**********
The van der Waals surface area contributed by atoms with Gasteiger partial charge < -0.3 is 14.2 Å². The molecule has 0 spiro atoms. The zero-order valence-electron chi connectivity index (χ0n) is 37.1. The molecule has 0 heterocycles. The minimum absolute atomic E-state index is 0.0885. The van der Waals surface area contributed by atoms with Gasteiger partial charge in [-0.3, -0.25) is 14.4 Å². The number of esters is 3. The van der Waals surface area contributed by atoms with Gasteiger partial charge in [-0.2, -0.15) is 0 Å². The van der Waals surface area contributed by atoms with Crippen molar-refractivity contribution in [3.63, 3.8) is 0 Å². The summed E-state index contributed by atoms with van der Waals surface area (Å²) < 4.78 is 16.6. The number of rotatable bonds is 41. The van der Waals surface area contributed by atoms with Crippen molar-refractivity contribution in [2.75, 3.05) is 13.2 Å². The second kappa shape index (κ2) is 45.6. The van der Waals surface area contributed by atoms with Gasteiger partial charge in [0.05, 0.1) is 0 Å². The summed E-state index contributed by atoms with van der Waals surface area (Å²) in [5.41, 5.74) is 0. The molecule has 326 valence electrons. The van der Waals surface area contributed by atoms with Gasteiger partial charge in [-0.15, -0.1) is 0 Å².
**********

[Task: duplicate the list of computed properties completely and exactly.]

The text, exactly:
The van der Waals surface area contributed by atoms with Gasteiger partial charge < -0.3 is 14.2 Å². The molecule has 0 spiro atoms. The zero-order valence-electron chi connectivity index (χ0n) is 37.1. The molecule has 0 heterocycles. The minimum absolute atomic E-state index is 0.0885. The van der Waals surface area contributed by atoms with Gasteiger partial charge in [-0.3, -0.25) is 14.4 Å². The number of esters is 3. The van der Waals surface area contributed by atoms with Gasteiger partial charge in [-0.2, -0.15) is 0 Å². The van der Waals surface area contributed by atoms with Crippen molar-refractivity contribution in [3.63, 3.8) is 0 Å². The summed E-state index contributed by atoms with van der Waals surface area (Å²) < 4.78 is 16.6. The number of rotatable bonds is 41. The van der Waals surface area contributed by atoms with Crippen molar-refractivity contribution in [2.75, 3.05) is 13.2 Å². The second kappa shape index (κ2) is 45.6. The van der Waals surface area contributed by atoms with Gasteiger partial charge in [0.05, 0.1) is 0 Å². The summed E-state index contributed by atoms with van der Waals surface area (Å²) in [5.41, 5.74) is 0. The molecule has 326 valence electrons. The van der Waals surface area contributed by atoms with Gasteiger partial charge in [-0.15, -0.1) is 0 Å².